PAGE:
NAIROBI, 5 NOVEMBER 2009 – Scientists gathered at the world’s largest malaria conference debated the challenge of malaria drug and insecticide resistance and called on researchers and policymakers to act urgently to contain the problem. The threat of failure of frontline tools for malaria control and treatment—treated bednets, insecticides, and artemisinin combination therapies (ACTs)—could leave millions of people vulnerable to the disease, with little recourse for prevention or effective treatment. This could reverse the massive gains achieved with these tools over the last five years.
Staying one step ahead of the malaria parasite, which constantly evolves to become resistant to malaria drugs, will require a redoubling of efforts to develop new classes of effective medicines. The insecticide research and development pipeline will likewise need to be filled with new active ingredients that malaria-carrying mosquitoes have not yet learned to tolerate.
Artemisinin is the most effective front-line drug against malaria in the world today. It was recommended as first-line therapy by the WHO in 2002 and has saved millions of lives since then. However, resistance to this life-saving drug is emerging. Some studies published in 2008-2009 reported a doubling of the time to clear the parasite from the blood in some malaria patients in the western region of Cambodia. However, efficacy at 28 days was maintained, and the patients were still cured with the ACTs they had been given.
This ‘resistance’, first observed in West Cambodia, has now also been reported in the west of Thailand and in eastern Myanmar. But it has not yet been possible to ascertain if this additional ‘resistance’ is due to the Cambodian strains or to different strains. DHA/PQP (Eurartesim®), a new ACT developed by Sigma Tau and Medicines for Malaria Venture (MMV), and recently submitted to the European Agency EMEA, will also be submitted to the regulatory authorities of Cambodia. The drug could be used for the containment of the strains resistant to artemisinin, if requested by the WHO and the government of Cambodia.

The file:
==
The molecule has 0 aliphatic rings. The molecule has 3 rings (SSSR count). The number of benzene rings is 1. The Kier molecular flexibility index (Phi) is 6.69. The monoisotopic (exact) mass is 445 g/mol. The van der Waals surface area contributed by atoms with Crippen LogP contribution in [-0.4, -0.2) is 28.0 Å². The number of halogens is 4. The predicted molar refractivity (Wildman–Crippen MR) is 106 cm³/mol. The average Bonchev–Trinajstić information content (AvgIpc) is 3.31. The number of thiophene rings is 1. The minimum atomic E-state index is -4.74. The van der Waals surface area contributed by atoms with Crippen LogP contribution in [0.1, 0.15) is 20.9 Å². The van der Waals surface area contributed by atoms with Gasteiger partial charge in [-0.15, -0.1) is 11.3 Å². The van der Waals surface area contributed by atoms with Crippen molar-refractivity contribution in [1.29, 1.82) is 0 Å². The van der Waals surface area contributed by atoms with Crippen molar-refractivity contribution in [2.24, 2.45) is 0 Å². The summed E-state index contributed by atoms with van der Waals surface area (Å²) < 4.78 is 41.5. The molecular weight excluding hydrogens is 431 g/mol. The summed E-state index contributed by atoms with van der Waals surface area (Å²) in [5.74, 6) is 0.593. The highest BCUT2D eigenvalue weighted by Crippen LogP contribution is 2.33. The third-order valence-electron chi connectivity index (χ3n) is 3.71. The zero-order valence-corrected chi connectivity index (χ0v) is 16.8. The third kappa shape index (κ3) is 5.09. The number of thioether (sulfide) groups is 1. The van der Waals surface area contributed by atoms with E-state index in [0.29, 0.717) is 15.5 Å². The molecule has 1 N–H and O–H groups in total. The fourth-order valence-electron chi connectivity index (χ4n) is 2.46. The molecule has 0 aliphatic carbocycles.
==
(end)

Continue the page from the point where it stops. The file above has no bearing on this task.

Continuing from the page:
In addition, a new generation of drug combinations is under development that could one day replace ACTs.
Bednets and indoor spraying are the cornerstones of malaria control, having saved millions of lives, and yet they are entirely dependent on mosquito populations remaining susceptible to insecticides. Bednets are especially vulnerable, as pyrethroids are the only class of insecticides currently available for bednets. If pyrethroid resistance becomes widespread, we lose this vital barrier against infection.
The ramp up of control programs will increase pesticide use, and the spread of resistance to all classes of insecticides could become inevitable. High levels of pyrethroid resistance have already been detected in west and southern Africa, and it appears that this is already having an impact of the effectiveness of bednets.
New insecticides that work in an entirely different way to current classes are therefore urgently needed to ensure that the expansion of control efforts does not result in a total failure of one of the only weapons we have against mosquitoes. The International Vector Control Consortium (IVCC) is working in partnership with the major chemical companies to develop new active ingredients. Their partners are using data mining programs to find development candidates for these new active ingredients within their extensive chemical libraries.
Developing entirely new insecticides takes a great deal of time and hundreds of millions of dollars, but it is crucial that the global community act now to prevent the failure of control programs and avert a new public health catastrophe in the developing world. In the meantime, careful and judicious use of the current insecticides is strongly advised.